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a reply to: Neysa

She still has an arm, can sit in a wheel chair at a desk and shuffle paper...

/sarcasm



posted on Aug, 27 2016 @ 11:51 AM
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a reply to: Neysa

I do not think it is your age. It must be your work ethic. And you have to speak like someone who constantly cleans up after everyone without complaining about it.

This is coming from a 28 year old who has been through 20 different job titles.

In your interviews and on your resume start talking, or writing out sentences as if you have already been working there for a few years. Even though you have never set foot in that place before. If you need to get a feel of the place just watch some of the other workers if you can. Try to identify what they are not doing. That is how I pretty much stole this job and quickly swept three kids under the rug.

If you really need the job you need to take an aggressive approach to it by casing the place. And in your interview you need to speak like someone who is someone used to getting ducked over with work.

Honestly what managers really need is someone who is always going to show up, even if it means an 80 hour work week. We want to have the ability to call you upon a minutes notice to cover someone quiting on us.

It has been growing increasingly rare to find someone where no matter what we ask of them they just do it. It doesn't even have to be the best job, we just need someone to do it.

edit on 8272016 by GiulXainx because: (no reason given)



posted on Aug, 27 2016 @ 12:17 PM
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a reply to: GiulXainx
Work ethic? seriously?
While I appreciate your advice, I don't think you realize what my job has entailed the last 18 years.
No sick days. Haven't missed 1 day of work in 18 years. Is it possible to have more responsibility?
No vacation days that are not kid related.
I haven't spent a night away from my house in 6 years and the one weekend I did was with child in tow.
I'm pretty sure it's not a work ethic thing.



posted on Aug, 27 2016 @ 12:17 PM
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originally posted by: Neysa
a reply to: In4ormant
It's just an overall feeling of not being appreciated for the sacrifices and hard work that goes into the decision to leave the workforce to raise your kids. Most of the time I don't let it bother me but this article just really brought it home. I needed to rant.



Gotcha. That's what this forum is for.



posted on Aug, 27 2016 @ 12:32 PM
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a reply to: Neysa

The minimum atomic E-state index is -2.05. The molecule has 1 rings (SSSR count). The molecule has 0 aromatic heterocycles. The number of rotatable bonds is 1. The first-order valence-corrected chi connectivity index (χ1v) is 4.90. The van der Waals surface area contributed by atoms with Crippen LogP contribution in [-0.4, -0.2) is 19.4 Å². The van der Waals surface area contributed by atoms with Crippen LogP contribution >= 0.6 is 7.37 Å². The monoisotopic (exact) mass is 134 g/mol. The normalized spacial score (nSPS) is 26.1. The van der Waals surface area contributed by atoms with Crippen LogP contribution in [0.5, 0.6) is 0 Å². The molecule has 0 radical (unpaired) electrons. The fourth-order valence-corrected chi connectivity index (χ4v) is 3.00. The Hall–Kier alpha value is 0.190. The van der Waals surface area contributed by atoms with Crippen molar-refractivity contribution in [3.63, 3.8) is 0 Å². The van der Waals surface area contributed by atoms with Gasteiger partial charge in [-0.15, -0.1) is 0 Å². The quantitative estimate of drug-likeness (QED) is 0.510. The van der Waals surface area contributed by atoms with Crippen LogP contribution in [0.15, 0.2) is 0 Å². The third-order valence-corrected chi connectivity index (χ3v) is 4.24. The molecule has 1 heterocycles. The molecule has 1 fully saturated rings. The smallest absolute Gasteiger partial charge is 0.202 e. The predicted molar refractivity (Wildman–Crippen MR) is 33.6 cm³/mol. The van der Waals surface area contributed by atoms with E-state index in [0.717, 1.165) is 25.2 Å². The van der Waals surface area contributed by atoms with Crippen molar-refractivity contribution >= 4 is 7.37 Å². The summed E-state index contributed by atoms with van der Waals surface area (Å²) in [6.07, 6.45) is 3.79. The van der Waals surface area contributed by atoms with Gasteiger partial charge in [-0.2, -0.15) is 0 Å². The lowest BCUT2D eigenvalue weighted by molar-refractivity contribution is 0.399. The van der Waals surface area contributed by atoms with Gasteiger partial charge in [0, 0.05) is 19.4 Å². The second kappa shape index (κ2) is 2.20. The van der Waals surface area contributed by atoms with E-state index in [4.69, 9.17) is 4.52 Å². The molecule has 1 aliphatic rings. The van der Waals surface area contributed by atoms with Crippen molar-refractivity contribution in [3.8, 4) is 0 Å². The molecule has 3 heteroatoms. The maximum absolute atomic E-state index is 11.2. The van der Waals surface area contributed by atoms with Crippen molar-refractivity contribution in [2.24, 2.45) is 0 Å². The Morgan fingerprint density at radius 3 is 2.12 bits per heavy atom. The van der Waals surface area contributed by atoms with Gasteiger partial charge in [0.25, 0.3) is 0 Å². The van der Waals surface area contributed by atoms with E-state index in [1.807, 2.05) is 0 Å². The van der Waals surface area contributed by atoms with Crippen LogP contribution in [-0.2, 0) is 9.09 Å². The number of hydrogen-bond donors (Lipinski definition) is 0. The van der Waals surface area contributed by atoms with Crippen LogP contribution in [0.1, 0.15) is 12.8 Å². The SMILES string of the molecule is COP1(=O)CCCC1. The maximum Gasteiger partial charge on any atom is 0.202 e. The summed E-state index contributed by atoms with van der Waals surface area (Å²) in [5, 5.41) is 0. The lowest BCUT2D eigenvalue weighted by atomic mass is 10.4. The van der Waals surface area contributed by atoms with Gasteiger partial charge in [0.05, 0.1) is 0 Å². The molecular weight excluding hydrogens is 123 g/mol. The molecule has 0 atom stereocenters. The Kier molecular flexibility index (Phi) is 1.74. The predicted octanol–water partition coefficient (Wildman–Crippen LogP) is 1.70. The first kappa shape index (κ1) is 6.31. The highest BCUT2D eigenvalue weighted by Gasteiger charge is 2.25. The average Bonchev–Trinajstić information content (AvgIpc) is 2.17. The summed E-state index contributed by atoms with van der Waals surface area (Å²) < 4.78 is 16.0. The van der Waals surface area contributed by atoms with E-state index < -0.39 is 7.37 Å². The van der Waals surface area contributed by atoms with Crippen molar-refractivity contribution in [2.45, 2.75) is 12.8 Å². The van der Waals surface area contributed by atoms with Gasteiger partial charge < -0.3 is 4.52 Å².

Well I am speaking on what I have experienced.

And I myself have not had any vacation what so ever for the past 12 years. I am always working. My reputation at my job is strong. And I have only been there for two years. And in that time I have covered several shifts due to slackers quitters and people who have been nicked on hours.

And honestly what managers need are workers who don't complain. Who create their own effective and timely routines working as a team. If you want to have the edge over the kids of tomorrow you have to crush the competition. And it is easy. Just work like you don't need the money. Keep up your image at work.

This is how I obtained 45 hours a week at my job simply by being something they can't lose. And it has proven time and time again that my presence at my job is extremely valuable. I can clock out when ever I know the shop doesn't need me anymore because my judgement is pure. I don't leave anything behind for anyone else to "pick up on after I leave."

Honestly we are running out of workers who cherish their integrity. And instead what we hire are a bunch of people who pretend like the amount of work they are given is something they can handle, only to see their efforts slowly diminish as the weeks go by.

So yes this is why you see jobs requiring 3 years of experience before they hire somebody new. They have tried to train people to become a valuable worker only to see them crumble over time.



posted on Aug, 27 2016 @ 12:38 PM
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a reply to: Neysa

My wife made the same decision as you did.

Our kids are better for it, my wife is happy at home. Life is good.

You should be proud of the work and sacrifices you made.




posted on Aug, 27 2016 @ 12:48 PM
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a reply to: Neysa